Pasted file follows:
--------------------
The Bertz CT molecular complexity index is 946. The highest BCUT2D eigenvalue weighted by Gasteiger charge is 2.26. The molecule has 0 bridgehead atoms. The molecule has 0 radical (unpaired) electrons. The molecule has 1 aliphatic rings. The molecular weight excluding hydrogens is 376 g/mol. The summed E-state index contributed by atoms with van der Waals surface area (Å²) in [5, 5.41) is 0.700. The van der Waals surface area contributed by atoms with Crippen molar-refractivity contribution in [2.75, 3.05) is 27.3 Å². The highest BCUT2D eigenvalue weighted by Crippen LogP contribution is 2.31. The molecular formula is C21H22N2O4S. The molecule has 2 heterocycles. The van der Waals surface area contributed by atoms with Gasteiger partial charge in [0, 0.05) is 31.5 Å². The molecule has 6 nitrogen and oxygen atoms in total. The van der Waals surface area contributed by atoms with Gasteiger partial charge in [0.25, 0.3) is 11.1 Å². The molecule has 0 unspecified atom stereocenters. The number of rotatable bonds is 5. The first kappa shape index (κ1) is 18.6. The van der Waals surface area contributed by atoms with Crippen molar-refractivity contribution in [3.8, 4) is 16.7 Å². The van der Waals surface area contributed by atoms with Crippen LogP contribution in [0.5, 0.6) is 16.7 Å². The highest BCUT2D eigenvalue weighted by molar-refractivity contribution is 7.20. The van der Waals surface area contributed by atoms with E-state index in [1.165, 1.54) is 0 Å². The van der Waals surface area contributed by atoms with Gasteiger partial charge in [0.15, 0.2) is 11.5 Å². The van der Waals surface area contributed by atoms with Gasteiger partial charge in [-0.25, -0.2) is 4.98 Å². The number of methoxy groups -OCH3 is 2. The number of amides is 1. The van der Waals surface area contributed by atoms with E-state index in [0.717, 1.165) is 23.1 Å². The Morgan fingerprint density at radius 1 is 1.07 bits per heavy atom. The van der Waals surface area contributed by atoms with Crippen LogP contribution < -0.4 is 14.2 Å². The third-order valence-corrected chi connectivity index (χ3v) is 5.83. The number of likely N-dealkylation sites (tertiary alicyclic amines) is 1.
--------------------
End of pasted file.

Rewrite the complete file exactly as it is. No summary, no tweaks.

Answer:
The Bertz CT molecular complexity index is 946. The highest BCUT2D eigenvalue weighted by Gasteiger charge is 2.26. The molecule has 0 bridgehead atoms. The molecule has 0 radical (unpaired) electrons. The molecule has 1 aliphatic rings. The molecular weight excluding hydrogens is 376 g/mol. The summed E-state index contributed by atoms with van der Waals surface area (Å²) in [5, 5.41) is 0.700. The van der Waals surface area contributed by atoms with Crippen molar-refractivity contribution in [2.75, 3.05) is 27.3 Å². The highest BCUT2D eigenvalue weighted by Crippen LogP contribution is 2.31. The molecular formula is C21H22N2O4S. The molecule has 2 heterocycles. The van der Waals surface area contributed by atoms with Gasteiger partial charge in [0, 0.05) is 31.5 Å². The molecule has 6 nitrogen and oxygen atoms in total. The van der Waals surface area contributed by atoms with Gasteiger partial charge in [0.25, 0.3) is 11.1 Å². The molecule has 0 unspecified atom stereocenters. The number of rotatable bonds is 5. The first kappa shape index (κ1) is 18.6. The van der Waals surface area contributed by atoms with Crippen molar-refractivity contribution in [3.8, 4) is 16.7 Å². The van der Waals surface area contributed by atoms with Crippen LogP contribution in [0.5, 0.6) is 16.7 Å². The highest BCUT2D eigenvalue weighted by molar-refractivity contribution is 7.20. The van der Waals surface area contributed by atoms with E-state index in [1.165, 1.54) is 0 Å². The van der Waals surface area contributed by atoms with Gasteiger partial charge in [0.15, 0.2) is 11.5 Å². The van der Waals surface area contributed by atoms with Gasteiger partial charge in [-0.25, -0.2) is 4.98 Å². The number of methoxy groups -OCH3 is 2. The number of amides is 1. The van der Waals surface area contributed by atoms with E-state index in [0.717, 1.165) is 23.1 Å². The Morgan fingerprint density at radius 1 is 1.07 bits per heavy atom. The van der Waals surface area contributed by atoms with Crippen LogP contribution < -0.4 is 14.2 Å². The third-order valence-corrected chi connectivity index (χ3v) is 5.83. The number of likely N-dealkylation sites (tertiary alicyclic amines) is 1.